The 'Oura Tenshudo Catholic Church', designed by French priests in 1864, is the oldest existing Christian building in Japan built by Japanese. There was a time when Christianity was banned in Japan; however, the flame of the faith was never entirely extinguished. As you visit the sites and contemplate this troubled history, you will surely feel an even greater sense of their significance.

Glover Garden
Walk to Glover Garden. Nine Western-style buildings have been grouped together at the former enclave for foreign residents and were improved to form a park. When the long period of national isolation ended in 1859, Nagasaki was opened as a port for free trade along with Yokohama and Hakodate. Initially, however, foreigners were permitted to reside only in one tightly controlled area, which was this small enclave.
It is situated on a hilly site, providing a view over the Port of Nagasaki. It is also open at night, during the summer.


Nagasaki Peace Park
Take the Nagasaki Electric Trainway to the 'Nagasaki Peace Park'. Nagasaki and Hiroshima are the only cities in the world to have suffered an atomic bomb attack. The Peace Park is situated on the hill above the north side of ground zero where the bomb was dropped. A memorial ceremony is held every year on August 9 in front of the Peace Statue, which is about 10 meters tall, and a message appealing for peace is sent out to the world.

Nagasaki Atomic Bomb Museum
Visit the Nagasaki Atomic Bomb Museum, too. The devastation caused by the atomic bomb, the circumstances surrounding the bombing and the history of nuclear weapons are all clearly explained. Films such as the animated 'August 9 Nagasaki' and the documentary 'Nuclear experiment and antinuclear peace' can be viewed with English subtitles in the video room.

We recommend dining in Chinatown. How about trying Nagasaki 'champon', a deliciously unique noodle dish?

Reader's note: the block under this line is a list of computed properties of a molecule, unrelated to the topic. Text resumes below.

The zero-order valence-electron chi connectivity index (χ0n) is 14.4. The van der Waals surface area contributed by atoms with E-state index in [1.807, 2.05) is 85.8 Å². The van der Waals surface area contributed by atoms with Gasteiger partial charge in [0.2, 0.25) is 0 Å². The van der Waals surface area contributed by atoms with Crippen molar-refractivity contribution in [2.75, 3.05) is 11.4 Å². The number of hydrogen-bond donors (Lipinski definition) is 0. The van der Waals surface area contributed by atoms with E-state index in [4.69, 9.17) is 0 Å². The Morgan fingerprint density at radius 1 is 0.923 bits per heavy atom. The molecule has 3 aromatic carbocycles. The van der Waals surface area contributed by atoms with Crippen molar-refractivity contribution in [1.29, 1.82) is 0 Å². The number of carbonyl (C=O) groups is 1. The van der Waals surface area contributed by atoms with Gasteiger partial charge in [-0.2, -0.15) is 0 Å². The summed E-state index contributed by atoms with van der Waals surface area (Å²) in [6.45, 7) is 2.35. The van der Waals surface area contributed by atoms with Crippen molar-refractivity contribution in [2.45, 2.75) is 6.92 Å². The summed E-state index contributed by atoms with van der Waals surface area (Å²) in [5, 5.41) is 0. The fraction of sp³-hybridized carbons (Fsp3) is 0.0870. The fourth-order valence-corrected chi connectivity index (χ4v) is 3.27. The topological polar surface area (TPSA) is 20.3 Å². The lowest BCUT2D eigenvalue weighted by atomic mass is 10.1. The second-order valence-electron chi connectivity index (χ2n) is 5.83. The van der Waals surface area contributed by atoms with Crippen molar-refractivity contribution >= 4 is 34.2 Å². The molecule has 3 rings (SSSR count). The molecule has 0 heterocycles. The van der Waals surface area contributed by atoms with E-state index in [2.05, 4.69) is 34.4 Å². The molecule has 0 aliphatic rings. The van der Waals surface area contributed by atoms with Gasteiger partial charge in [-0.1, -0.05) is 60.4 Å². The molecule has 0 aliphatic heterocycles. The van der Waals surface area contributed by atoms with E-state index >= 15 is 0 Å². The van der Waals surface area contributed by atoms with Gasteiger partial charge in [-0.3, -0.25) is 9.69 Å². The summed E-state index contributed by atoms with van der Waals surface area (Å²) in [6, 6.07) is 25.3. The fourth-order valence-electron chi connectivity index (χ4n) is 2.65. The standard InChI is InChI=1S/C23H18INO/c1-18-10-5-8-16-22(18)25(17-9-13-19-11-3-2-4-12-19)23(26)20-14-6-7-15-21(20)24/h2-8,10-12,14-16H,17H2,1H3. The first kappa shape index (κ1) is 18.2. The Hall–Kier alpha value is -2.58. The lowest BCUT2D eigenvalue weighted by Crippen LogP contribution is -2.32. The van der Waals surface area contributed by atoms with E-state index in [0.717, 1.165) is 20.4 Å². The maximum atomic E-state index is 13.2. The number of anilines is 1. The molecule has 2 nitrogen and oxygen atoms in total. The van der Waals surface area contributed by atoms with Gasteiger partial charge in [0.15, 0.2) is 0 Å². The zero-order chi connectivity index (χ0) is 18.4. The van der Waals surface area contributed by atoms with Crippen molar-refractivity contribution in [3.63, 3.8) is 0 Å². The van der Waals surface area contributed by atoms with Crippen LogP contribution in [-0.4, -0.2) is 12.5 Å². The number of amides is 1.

As a souvenir, the castella or sponge cake originally from Portugal is famous.

*Photo (C) Nagasaki Pref. Tourism Federation



2nd Day
Birthplace of Ceramics
*Traveling
JR Nagasaki Station > (1 hour 50 minutes by JR Limited Express) > Arita Station > (10-minute walk) > The Kyushu Ceramic Museum > Arita Station > (10-minute walk) > Imaemon Museum of Ceramic Antiques > (10-minute walk) > Arita Station > (5 minutes by taxi) > Gen Emon Gama Gallery > (5 minutes by taxi) > Arita Station > (25 minutes by JR Matsubara Tetsudo line, 410 yen) > Imari Station > (15 minutes on Saihi Bus) > Imari Nabeshima-yaki Kaikan Hall/Nabeshima-han Yo Koen Park > (15 minutes by bus) > Imari Station
Arita
Arita town in Saga Prefecture is the origin of Japanese porcelain with a history dating back 400 years.

Characteristic features of Arita ware are the almost transparent white base and the exquisite, vividly drawn pictures. Arita ware is classified into three types: Ko-imari or early Imari ware, Kakiemon and Iro-nabeshima, according to the production period and style. This porcelain was shipped from Imari Port, so it was well known as 'IMARI' overseas, and it was highly valued by royalty and aristocracy not only in Europe but also in Turkey and Islam in the 17th to 18th century.

Imari now has a sister-city affiliation with Meissen, Germany, which is also famous for its porcelain. If you would like to learn more about Arita ware, visit the 'Kyushu Ceramic Museum' and 'Arita Ceramic Museum'.

Imaemon Museum of Ceramic Antiques